On Wall Street, Skepticsm On Exec Pay Cap
MELISSA BLOCK, Host:
One of the most provocative suggestions for the bailout package is a cap on executive salaries. This week, John McCain said executives who take the bailout money shouldn't be paid more than the highest paid government employee. That is the president, with a salary of $400,000. As NPR's Robert Smith reports, that salary has some New Yorkers chuckling.
ROBERT SMITH: Four hundred thousand dollars a year may sound like a lot of money. But for a corporate executive living in New York, I mean, that's pocket change. I did the math and found that at that salary, these guys could only afford a mortgage on an apartment for about $1.5 million. I'm standing in front of a real estate bulletin board with all the listings in front of it, and there's a fellow New Yorker here, Jimmy Chalk(ph), who's going to help us decode this. What are they going to get? They're not going to be able to afford this penthouse.
BLOCK: No penthouse. No Tribeca condo penthouse, no West Chelsea penthouse.
SMITH: Now, this right here is a one bedroom for 1.1 million, but that seems too small.
BLOCK: It seems a little out of the way, though it looks like a nice enough place.
SMITH: So, what's an executive to do?
BLOCK: I guess, get used to it. They made some mistakes, and I guess they have to pay for it. We've probably got a room in our house in Harlem, so they can move in there.
SMITH: New Yorkers have been known to look on with glee as the mighty fall. But even those who spend their life under that $400,000-a-year salary cap, they can't imagine these guys taking a pay cut. Fritz Tucker(ph) and Paulina Trecheck(ph) were spending their lunch hour discussing the financial crisis.
BLOCK: These are, like, the most powerful people in the world. So, I don't really think any, like, legal thing is going to stand in their way of making as much money as they possibly can.
SMITH: If they had to downsize from, let's say, $30 million a year to $400,000 a year, what would be the first thing they should cut out of the budget?
BLOCK: Private jets probably have to go. They probably spend a lot of money on gas. Like, Puff Daddy recently had to put away his private jet because he couldn't afford the gas anymore.
BLOCK: I have gotten by on less than that for many years so...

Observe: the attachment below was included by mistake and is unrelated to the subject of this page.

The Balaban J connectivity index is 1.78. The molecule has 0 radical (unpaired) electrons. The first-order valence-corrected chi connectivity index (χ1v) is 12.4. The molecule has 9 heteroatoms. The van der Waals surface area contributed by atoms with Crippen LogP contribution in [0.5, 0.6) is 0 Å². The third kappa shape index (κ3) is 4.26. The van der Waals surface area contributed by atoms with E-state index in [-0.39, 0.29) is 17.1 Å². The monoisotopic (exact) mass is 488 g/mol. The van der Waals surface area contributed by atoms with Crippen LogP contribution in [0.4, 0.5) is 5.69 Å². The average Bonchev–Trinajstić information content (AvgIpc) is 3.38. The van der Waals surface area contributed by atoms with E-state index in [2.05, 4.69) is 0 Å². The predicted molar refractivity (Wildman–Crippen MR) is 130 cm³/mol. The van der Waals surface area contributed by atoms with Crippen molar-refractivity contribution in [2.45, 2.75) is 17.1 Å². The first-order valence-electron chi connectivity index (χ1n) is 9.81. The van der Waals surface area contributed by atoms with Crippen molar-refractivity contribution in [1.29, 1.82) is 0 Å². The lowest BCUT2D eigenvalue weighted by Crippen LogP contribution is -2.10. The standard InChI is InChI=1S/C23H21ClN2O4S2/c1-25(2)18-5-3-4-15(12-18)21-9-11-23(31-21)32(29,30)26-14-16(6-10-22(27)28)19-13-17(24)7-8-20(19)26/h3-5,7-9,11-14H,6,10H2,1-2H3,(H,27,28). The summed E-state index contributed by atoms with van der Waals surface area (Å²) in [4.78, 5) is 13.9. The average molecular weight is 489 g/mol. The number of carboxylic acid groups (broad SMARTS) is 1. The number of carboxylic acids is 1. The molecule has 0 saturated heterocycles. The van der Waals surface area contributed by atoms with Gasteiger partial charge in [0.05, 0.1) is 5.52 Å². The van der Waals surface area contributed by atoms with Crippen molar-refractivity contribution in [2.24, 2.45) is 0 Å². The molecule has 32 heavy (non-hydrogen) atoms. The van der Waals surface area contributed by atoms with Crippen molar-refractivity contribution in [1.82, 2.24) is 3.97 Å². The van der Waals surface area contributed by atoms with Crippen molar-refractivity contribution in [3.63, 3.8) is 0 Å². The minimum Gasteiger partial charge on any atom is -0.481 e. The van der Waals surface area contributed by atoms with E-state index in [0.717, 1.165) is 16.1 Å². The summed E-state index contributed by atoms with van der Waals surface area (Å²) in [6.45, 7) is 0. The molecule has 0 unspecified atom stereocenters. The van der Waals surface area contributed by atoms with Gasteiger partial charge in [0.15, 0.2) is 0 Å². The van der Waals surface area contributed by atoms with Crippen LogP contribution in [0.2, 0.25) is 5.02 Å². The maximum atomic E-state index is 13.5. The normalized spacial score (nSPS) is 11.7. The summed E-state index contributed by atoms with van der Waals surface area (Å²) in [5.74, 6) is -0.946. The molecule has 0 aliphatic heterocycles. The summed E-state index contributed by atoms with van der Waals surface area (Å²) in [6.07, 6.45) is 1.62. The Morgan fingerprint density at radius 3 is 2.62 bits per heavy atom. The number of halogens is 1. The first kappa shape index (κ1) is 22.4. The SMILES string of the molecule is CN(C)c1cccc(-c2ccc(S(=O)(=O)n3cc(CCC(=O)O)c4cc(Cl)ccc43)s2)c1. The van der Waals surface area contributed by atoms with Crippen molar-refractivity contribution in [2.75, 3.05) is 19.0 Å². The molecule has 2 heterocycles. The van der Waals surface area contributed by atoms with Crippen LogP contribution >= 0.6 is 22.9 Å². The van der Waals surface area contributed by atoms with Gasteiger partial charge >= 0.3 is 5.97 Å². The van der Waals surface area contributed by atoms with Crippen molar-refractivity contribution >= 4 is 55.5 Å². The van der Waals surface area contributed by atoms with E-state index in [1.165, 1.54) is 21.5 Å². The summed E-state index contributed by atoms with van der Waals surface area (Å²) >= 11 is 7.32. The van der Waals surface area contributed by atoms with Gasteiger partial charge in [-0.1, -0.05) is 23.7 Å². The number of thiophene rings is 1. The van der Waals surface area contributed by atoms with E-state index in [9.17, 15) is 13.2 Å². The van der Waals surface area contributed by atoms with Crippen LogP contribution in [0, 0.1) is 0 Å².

SMITH: But you live in Brooklyn.
BLOCK: Yes, that's true. I'm sorry. I'm sorry.
SMITH: They admit that they don't really know enough about the lifestyles of the rich and bankerly to know how executives will react to the salary caps. But I met Joan DeStefano(ph), a stained-glass artist. And she says in some ways, these executives might not even notice.
BLOCK: If you have a greedy personality, it wouldn't matter how much money you could make, you would always want more and always find a reason why it was never enough.
SMITH: So they'd be just as resentful on 400,000 as they are on 30 million?
BLOCK: Yeah. If they made 20 million, they'd say, you know, life would be fine if only I had another 10 million.
SMITH: Let's just say that the heads of investment banks aren't the most sympathetic figures in New York City these days. But how about Brian Hocousser(ph)? He's just a poor business-school student at NYU. And frankly, he was hoping to grab one of those vastly overinflated executive salaries one day.
BLOCK: I mean, that's the dream. That's what we're all looking for.
SMITH: So if you found out you could only make $400,000 at the very top of a firm, what? You're going to change professions?
BLOCK: I mean, it's too late for that now. But maybe if I knew that ahead of time, I would not be in business because - maybe I'd pursue acting or something, I don't know.
SMITH: And these days, that might be a safer investment. Robert Smith, NPR News, New York.
NPR transcripts are created on a rush deadline by a contractor for NPR, and accuracy and availability may vary. This text may not be in its final form and may be updated or revised in the future. Please be aware that the authoritative record of NPR's programming is the audio.